Clea 2 – Footsteps in the Dark
PC, Xbox, Switch, Mac
“I/I keep hearing footsteps baby/in the dark/oh in the dark…” croons Ron Isley, the oft-sampled Isley Brothers ode to infidelity seeming oddly appropriate as I creep around corridors, ears straining for the faintest hint of mortal peril making its way towards me. Misjudging the distance between myself and the unsettling presence which screams as it barrels into me, a Game Over screen hints at my grizzly fate and begs the question, how recently did I save? Despite billing itself as a horror title without jump scares, Clea 2 certainly finds other ways to ratchet up the tension across the experience through its effective use of sound design and unrelenting enemies. A straightforward survival horror/puzzle exploration game in the vein of early Resident Evil – find the key, push the switch, open the locked door, rinse/repeat – Clea 2 forgoes combat of any kind to both emphasise the vulnerability of protagonist Florine and push even the most impatient of players to creep around its environments, ready to dash into a closet at the slightest auditory hint of an enemy.
Clea 2 quickly establishes its story before moving straight to gameplay; Florine arrives as a new maid for the Chester family who have put her on, not so much to keep their mansion tidy, but to instead help open an interdimensional portal and raise the dead using an artefact known as the ‘Soul Chalice’. Rather than be incensed at performing tasks well outside her job description, Florine is secretly plotting to betray the Chesters and use the Soul Chalice to instead restore a loved one to life. Sparse dialogue in these sections does the job and is supported by full voice acting, but Clea 2 relies heavily on notes scattered around each environment to slowly reveal the mystery around the events happening in the Chester mansion and Florine’s connection to all of it.
The bulk of playtime in Clea 2 is spent skulking around mansions, prisons and interdimensional planes solving simple progression puzzles and, more importantly, avoiding the attention of enemies whose main issue with Florine seems to be the amount of noise she makes traipsing around. While Clea 2 warns players up front they should be using headphones, the reliance on sound design to avoid enemies is tantamount to smooth gameplay and I simply can’t imagine anybody enjoying the game without them, especially on the Switch. In this way, Clea 2’s extensive use of binaural sound and a simplistic anime-horror visual style puts me in the mind of Corpse Party, albeit much less disturbing. While I don’t begrudge this style of design – very few things work as well in horror as a disempowered protagonist running for their life – it can become grating once players understand how to use the environment and their actions to manipulate enemy movement and transform them from something truly terrifying to an annoyance. This is further offset by the amount of backtracking in certain areas and the lack of an in-game map system, the absence of which makes sense thematically but frustrates until the layout of an area becomes clear through experience. “Something’s up ahead/Hey should I keep this same direction/or go back instead?” pleads Ron Isley, mirroring once again my thought process throughout the prologue section of Clea 2.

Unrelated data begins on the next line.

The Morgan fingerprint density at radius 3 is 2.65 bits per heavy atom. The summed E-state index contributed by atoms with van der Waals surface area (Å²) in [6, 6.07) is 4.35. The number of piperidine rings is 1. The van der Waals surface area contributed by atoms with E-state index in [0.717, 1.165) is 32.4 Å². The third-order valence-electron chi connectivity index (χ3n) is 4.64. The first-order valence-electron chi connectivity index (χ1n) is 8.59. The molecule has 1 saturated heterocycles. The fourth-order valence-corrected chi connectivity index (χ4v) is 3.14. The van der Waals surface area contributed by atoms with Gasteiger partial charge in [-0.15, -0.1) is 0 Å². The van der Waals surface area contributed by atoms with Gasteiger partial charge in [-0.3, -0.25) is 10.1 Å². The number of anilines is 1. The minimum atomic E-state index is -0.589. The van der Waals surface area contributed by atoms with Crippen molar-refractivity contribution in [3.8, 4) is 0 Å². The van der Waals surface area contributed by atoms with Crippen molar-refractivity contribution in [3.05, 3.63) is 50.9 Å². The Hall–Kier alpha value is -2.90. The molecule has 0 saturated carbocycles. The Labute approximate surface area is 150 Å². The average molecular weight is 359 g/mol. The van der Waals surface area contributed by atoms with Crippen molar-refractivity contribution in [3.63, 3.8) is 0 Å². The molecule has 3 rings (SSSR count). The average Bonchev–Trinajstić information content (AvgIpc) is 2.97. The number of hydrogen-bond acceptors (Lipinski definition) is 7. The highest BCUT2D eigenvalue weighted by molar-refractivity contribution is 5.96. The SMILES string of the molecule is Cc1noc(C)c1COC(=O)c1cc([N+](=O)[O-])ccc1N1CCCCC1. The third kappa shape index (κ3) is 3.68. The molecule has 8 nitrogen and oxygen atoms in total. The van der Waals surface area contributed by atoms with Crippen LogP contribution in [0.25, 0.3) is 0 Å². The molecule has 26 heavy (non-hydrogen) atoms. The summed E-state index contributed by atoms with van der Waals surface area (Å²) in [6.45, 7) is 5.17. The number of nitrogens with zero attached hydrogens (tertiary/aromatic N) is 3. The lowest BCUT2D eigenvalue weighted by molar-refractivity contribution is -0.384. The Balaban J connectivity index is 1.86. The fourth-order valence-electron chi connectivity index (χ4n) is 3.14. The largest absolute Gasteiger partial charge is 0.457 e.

A niche product for a niche audience, Clea 2 feels honest in its design, especially in a genre which can occasionally feel engineered to entice and then exploit influential streamers in service of a sales explosion. Lasting around five to six hours, Clea 2 teeters on the edge of outstaying its welcome, a minor issue in the face of a marketplace awash with bloated titles.
Clea 2 was reviewed on the Nintendo Switch with code kindly supplied by the publisher.